2) When possible schedule special scenarios when the right DMs are available (this week Joshua Archer is running The Cyphermage Dilemma for example) which many experienced players may not yet have had an opportunity to play - and which is still new player friendly.
3) Try to schedule some mid-tier modules once we have a core group of players (and I know how many have mid-tier characters) and hope that some of the new players advance characters quickly enough to play with the experienced players in a few weeks (before those players move on to higher tier scenarios...)
Anything else I should consider or do? I'd really love to see another couple of sets of scenarios which can be replayed to allow for experienced players to play with newer players on a more regular basis. Perhaps an new intro series could be created that has some built-in mechanics to emphasize replayability? (wandering monsters perhaps plus mechanics to change up the "solution" on each play?)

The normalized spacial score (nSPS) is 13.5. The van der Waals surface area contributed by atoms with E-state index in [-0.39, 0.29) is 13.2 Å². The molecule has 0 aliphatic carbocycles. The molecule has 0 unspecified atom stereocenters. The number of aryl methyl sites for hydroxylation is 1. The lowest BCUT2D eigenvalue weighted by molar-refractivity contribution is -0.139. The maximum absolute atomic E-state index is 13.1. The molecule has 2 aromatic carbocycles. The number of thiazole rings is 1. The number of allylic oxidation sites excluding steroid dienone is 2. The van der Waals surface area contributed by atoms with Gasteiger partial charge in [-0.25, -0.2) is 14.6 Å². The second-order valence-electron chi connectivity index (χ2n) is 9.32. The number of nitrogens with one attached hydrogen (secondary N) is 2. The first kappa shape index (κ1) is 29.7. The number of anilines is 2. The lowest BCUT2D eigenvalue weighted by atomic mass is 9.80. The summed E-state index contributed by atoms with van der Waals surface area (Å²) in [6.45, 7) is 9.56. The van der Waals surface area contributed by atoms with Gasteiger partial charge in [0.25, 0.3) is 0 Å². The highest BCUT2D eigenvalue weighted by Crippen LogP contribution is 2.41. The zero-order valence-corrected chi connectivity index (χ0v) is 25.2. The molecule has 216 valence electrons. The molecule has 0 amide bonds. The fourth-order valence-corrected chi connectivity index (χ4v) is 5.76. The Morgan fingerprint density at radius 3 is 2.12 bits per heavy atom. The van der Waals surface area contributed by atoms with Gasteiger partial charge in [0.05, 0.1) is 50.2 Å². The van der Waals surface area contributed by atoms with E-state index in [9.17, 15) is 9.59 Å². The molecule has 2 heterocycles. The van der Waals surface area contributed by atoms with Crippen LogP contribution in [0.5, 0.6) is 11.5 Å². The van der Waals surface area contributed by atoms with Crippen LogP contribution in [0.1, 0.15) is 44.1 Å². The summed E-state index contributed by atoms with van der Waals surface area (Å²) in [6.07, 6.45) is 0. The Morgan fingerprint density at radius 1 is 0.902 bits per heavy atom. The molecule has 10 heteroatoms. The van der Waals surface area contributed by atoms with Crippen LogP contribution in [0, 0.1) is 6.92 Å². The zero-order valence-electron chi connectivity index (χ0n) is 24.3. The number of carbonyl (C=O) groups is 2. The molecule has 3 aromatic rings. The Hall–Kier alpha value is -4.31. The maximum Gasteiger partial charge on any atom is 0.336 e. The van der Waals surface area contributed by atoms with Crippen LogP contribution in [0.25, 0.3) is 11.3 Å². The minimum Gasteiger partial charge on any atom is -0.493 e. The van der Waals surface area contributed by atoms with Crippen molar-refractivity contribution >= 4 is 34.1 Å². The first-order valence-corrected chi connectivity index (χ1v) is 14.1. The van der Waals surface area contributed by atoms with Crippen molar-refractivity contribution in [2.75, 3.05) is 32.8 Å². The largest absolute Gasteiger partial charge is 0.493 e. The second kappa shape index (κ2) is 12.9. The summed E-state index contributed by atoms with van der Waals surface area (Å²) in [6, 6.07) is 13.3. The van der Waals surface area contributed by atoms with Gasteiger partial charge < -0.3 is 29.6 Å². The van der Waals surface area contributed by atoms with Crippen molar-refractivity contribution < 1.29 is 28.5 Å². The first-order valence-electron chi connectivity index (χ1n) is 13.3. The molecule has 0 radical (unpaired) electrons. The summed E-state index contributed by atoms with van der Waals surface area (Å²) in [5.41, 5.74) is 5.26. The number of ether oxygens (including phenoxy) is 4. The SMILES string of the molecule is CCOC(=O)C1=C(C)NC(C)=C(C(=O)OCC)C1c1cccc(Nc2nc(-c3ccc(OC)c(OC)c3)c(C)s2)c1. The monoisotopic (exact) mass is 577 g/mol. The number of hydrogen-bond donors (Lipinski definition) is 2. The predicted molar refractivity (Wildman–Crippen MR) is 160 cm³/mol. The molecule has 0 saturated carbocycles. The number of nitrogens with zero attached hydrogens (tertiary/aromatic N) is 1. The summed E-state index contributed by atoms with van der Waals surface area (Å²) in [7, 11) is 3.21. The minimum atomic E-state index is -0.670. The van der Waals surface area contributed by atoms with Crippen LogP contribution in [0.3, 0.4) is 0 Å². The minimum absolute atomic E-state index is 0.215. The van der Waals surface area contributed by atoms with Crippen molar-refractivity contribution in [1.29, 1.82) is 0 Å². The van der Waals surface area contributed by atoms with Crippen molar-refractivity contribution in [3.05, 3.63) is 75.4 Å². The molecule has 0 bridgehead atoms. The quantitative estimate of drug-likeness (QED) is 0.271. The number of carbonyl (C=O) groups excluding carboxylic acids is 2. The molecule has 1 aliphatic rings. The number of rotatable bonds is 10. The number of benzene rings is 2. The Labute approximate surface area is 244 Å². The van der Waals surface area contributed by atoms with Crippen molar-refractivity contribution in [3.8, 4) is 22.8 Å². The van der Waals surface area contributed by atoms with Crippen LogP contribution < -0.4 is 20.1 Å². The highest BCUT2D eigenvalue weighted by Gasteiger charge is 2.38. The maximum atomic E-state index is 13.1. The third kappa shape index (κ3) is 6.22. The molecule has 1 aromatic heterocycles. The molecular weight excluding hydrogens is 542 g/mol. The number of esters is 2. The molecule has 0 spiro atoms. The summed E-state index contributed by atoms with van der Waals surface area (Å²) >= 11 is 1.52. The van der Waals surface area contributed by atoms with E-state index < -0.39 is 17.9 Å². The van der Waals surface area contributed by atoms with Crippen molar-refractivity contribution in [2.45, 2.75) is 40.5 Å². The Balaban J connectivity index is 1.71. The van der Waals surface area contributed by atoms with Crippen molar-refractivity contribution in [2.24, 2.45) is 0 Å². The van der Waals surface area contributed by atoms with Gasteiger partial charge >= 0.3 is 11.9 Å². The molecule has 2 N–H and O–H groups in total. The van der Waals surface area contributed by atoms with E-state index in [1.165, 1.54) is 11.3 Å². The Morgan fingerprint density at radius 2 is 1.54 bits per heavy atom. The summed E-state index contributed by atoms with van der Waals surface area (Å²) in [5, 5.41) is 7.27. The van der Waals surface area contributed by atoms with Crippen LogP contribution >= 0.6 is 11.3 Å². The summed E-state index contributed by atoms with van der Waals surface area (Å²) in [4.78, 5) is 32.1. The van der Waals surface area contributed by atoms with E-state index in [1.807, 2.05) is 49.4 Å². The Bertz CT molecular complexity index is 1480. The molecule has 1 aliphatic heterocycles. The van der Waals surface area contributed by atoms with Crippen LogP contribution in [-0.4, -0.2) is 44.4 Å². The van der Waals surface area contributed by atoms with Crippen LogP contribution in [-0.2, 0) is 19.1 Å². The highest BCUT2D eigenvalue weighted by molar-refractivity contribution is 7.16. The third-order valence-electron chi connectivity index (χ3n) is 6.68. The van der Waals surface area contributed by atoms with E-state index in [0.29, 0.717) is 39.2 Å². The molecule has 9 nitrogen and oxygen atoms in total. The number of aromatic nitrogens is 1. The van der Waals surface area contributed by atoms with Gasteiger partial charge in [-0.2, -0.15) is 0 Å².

I have had to deal with this kind of situation as well, and there's no quick answer.
Sanctioned modules are a great option, and since I coordinate a game day on a Saturday we are able to get the whole module in during two slots of play. We ran the series Crypt of the Everflame, Masks of the Living Gods and the City of Golden Death over three months and it was quite popular with old and new players alike.